Dhoni rarely went up to the new kid on the block to offer advice. He believed that a player should grow on his own terms. Kohli on the other hand, likes to contribute to the growth of a young player.

He mostly stands at mid-on or mid-off and keeps whispering advice into the ear of a youngster while he gets ready to bowl. Maybe because he is a fielder and not a wicketkeeper, it’s easier for him, but credit must be given where it’s due.

The Delhi lad was seen setting fields and discussing strategies constantly with off-spinner Jayant Yadav during the recently concluded Test series against England.

Even while batting, he keeps egging youngsters to play their natural game. When KL Rahul played his debut Test versus Australia at Melbourne in 2014, he was going for the big shots as soon as he came into bat. But Rahul couldn’t connect any of the shots because he was playing the shots half-heartedly.

One would expect the then vice-captain Virat Kohli, who was batting at the other end to calm him down, but instead, Kohli told him, ‘if you want to go for it then play your shots confidently’.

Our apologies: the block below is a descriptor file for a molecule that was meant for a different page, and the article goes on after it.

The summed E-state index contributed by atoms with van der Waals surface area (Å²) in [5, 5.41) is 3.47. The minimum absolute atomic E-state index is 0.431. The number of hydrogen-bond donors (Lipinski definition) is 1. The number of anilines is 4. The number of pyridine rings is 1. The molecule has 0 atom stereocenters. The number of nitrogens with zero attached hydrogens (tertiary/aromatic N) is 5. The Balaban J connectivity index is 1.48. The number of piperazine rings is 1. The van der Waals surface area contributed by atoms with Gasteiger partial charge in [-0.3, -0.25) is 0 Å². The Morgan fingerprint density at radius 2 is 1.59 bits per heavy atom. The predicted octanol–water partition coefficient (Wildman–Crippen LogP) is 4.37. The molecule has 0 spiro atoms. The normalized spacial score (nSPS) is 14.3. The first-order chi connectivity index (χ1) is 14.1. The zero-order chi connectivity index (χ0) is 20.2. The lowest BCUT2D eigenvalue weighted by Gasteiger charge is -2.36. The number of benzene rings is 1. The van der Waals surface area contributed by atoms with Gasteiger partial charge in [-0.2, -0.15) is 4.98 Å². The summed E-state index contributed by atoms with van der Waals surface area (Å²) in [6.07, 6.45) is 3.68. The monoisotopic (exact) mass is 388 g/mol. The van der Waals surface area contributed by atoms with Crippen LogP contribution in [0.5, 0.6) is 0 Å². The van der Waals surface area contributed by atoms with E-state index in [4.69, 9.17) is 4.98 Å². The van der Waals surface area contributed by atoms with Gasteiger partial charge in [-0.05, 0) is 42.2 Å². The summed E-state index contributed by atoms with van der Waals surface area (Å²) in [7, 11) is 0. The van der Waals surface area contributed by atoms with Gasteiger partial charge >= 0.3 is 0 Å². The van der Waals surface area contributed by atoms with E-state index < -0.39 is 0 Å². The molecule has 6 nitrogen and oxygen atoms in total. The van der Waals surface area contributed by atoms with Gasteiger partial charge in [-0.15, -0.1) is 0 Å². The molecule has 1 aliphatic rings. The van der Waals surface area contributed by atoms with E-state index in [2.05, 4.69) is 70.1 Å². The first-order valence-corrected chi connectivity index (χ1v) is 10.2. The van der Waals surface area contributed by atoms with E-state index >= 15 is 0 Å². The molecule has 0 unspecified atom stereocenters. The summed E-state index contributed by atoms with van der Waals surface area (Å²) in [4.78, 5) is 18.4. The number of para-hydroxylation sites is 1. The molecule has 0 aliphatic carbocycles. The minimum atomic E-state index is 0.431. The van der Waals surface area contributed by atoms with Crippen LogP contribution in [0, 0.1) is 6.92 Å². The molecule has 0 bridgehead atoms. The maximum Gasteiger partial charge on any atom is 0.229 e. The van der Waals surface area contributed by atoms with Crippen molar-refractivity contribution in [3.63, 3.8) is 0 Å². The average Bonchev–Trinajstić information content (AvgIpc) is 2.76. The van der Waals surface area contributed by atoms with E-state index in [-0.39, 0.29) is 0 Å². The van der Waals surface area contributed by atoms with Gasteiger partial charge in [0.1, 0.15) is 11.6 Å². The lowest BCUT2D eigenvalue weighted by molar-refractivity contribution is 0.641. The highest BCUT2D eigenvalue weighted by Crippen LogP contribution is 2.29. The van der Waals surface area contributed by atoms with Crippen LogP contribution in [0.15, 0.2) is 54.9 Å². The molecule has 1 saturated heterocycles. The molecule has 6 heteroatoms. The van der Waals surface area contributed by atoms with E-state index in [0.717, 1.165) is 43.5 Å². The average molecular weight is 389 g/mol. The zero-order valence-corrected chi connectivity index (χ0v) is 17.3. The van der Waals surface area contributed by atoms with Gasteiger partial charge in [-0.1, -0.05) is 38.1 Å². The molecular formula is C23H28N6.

Rahul eventually got caught out for three runs, but look how far the young Karnataka player has reached now.

Better With Responsibility

Virat Kohli plays a shot during the Test series against England in 2016. (Photo: BCCI)
Virat Kohli plays a shot during the Test series against England in 2016. (Photo: BCCI)

There is no doubt that Virat Kohli becomes a better batsman with responsibility. In an recent interview, (video above in the article) he said:

When I play an IPL game, it’s very easy for me to throw my wicket away after scoring 60 or 70 runs, but I push after that because I want to set an example for my team.

Before the 28-year-old was handed Test captaincy, he averaged 44.41 with 9 hundreds in the five-day format. And now, his Test average is 50.10 with 15 hundreds.

He took three and a half years to score 9 hundreds and in the last two years, he has scored six Test hundreds, which includes three double centuries.

Maybe we are yet to see the best of Virat Kohli in ODIs and T20s!